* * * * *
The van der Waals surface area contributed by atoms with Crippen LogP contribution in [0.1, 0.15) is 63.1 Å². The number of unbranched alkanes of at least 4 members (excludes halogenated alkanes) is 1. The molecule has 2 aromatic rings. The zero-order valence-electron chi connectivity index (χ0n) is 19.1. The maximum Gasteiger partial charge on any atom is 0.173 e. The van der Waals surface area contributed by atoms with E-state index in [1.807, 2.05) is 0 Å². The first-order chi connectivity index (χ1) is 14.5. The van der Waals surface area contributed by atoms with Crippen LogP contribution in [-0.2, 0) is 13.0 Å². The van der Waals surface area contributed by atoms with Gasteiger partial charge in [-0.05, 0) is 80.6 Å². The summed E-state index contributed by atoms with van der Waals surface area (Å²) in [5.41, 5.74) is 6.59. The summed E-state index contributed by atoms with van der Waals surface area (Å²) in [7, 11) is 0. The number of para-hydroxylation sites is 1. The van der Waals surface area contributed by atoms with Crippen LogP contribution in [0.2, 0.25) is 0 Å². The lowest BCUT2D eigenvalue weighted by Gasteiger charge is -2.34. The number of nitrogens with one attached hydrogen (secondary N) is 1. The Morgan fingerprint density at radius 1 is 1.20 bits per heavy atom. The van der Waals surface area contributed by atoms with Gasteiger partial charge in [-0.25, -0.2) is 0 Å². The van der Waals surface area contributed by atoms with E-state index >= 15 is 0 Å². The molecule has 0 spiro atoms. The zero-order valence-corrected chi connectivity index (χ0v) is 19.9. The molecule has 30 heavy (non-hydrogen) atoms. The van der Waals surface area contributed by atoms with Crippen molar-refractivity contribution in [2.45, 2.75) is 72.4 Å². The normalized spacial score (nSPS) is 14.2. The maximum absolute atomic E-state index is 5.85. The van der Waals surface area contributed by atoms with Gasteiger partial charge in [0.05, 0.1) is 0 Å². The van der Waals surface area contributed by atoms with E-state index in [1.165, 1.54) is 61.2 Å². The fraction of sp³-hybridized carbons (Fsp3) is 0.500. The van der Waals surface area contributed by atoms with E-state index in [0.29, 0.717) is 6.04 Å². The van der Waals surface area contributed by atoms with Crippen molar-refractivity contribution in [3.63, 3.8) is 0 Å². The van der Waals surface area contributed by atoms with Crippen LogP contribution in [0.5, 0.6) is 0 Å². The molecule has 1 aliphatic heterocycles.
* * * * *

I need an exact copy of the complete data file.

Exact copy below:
The van der Waals surface area contributed by atoms with Crippen LogP contribution in [0.1, 0.15) is 63.1 Å². The number of unbranched alkanes of at least 4 members (excludes halogenated alkanes) is 1. The molecule has 2 aromatic rings. The zero-order valence-electron chi connectivity index (χ0n) is 19.1. The maximum Gasteiger partial charge on any atom is 0.173 e. The van der Waals surface area contributed by atoms with E-state index in [1.807, 2.05) is 0 Å². The first-order chi connectivity index (χ1) is 14.5. The van der Waals surface area contributed by atoms with Crippen LogP contribution in [-0.2, 0) is 13.0 Å². The van der Waals surface area contributed by atoms with Gasteiger partial charge in [-0.05, 0) is 80.6 Å². The summed E-state index contributed by atoms with van der Waals surface area (Å²) in [5.41, 5.74) is 6.59. The summed E-state index contributed by atoms with van der Waals surface area (Å²) in [7, 11) is 0. The number of para-hydroxylation sites is 1. The van der Waals surface area contributed by atoms with Crippen LogP contribution in [0.2, 0.25) is 0 Å². The lowest BCUT2D eigenvalue weighted by Gasteiger charge is -2.34. The number of nitrogens with one attached hydrogen (secondary N) is 1. The Morgan fingerprint density at radius 1 is 1.20 bits per heavy atom. The van der Waals surface area contributed by atoms with Gasteiger partial charge in [-0.25, -0.2) is 0 Å². The van der Waals surface area contributed by atoms with E-state index >= 15 is 0 Å². The molecule has 0 spiro atoms. The zero-order valence-corrected chi connectivity index (χ0v) is 19.9. The molecule has 30 heavy (non-hydrogen) atoms. The van der Waals surface area contributed by atoms with Crippen molar-refractivity contribution in [2.45, 2.75) is 72.4 Å². The normalized spacial score (nSPS) is 14.2. The maximum absolute atomic E-state index is 5.85. The van der Waals surface area contributed by atoms with Gasteiger partial charge in [0.05, 0.1) is 0 Å². The van der Waals surface area contributed by atoms with E-state index in [1.165, 1.54) is 61.2 Å². The fraction of sp³-hybridized carbons (Fsp3) is 0.500. The van der Waals surface area contributed by atoms with E-state index in [0.29, 0.717) is 6.04 Å². The van der Waals surface area contributed by atoms with Crippen molar-refractivity contribution in [3.63, 3.8) is 0 Å². The van der Waals surface area contributed by atoms with Crippen LogP contribution in [0.5, 0.6) is 0 Å². The molecule has 1 aliphatic heterocycles.